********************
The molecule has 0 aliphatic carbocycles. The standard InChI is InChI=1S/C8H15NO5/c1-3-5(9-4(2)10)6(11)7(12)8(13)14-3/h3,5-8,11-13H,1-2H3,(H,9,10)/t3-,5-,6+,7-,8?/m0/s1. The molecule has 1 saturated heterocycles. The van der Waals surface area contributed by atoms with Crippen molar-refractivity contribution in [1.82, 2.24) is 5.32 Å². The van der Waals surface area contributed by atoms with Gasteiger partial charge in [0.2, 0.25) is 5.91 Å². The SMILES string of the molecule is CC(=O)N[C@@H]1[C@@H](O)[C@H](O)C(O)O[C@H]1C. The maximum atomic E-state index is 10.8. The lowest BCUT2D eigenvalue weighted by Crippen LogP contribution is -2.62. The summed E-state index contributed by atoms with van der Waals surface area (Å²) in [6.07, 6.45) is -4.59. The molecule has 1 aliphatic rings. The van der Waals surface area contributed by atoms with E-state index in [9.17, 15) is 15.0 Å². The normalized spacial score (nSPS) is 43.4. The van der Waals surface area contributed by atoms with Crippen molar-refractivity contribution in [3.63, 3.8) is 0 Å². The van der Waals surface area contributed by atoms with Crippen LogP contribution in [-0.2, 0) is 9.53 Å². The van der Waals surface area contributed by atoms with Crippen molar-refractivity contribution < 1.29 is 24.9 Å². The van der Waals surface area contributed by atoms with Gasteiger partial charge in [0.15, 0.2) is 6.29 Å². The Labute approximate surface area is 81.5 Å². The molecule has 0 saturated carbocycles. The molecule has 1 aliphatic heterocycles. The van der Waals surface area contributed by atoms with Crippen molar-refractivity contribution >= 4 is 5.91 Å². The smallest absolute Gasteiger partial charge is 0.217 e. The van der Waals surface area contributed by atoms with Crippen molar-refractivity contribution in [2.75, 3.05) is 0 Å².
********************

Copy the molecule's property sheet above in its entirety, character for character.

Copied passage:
The molecule has 0 aliphatic carbocycles. The standard InChI is InChI=1S/C8H15NO5/c1-3-5(9-4(2)10)6(11)7(12)8(13)14-3/h3,5-8,11-13H,1-2H3,(H,9,10)/t3-,5-,6+,7-,8?/m0/s1. The molecule has 1 saturated heterocycles. The van der Waals surface area contributed by atoms with Crippen molar-refractivity contribution in [1.82, 2.24) is 5.32 Å². The van der Waals surface area contributed by atoms with Gasteiger partial charge in [0.2, 0.25) is 5.91 Å². The SMILES string of the molecule is CC(=O)N[C@@H]1[C@@H](O)[C@H](O)C(O)O[C@H]1C. The maximum atomic E-state index is 10.8. The lowest BCUT2D eigenvalue weighted by Crippen LogP contribution is -2.62. The summed E-state index contributed by atoms with van der Waals surface area (Å²) in [6.07, 6.45) is -4.59. The molecule has 1 aliphatic rings. The van der Waals surface area contributed by atoms with E-state index in [9.17, 15) is 15.0 Å². The normalized spacial score (nSPS) is 43.4. The van der Waals surface area contributed by atoms with Crippen molar-refractivity contribution in [3.63, 3.8) is 0 Å². The van der Waals surface area contributed by atoms with Crippen LogP contribution in [-0.2, 0) is 9.53 Å². The van der Waals surface area contributed by atoms with Crippen molar-refractivity contribution < 1.29 is 24.9 Å². The van der Waals surface area contributed by atoms with Gasteiger partial charge in [0.15, 0.2) is 6.29 Å². The Labute approximate surface area is 81.5 Å². The molecule has 0 saturated carbocycles. The molecule has 1 aliphatic heterocycles. The van der Waals surface area contributed by atoms with Crippen molar-refractivity contribution >= 4 is 5.91 Å². The smallest absolute Gasteiger partial charge is 0.217 e. The van der Waals surface area contributed by atoms with Crippen molar-refractivity contribution in [2.75, 3.05) is 0 Å².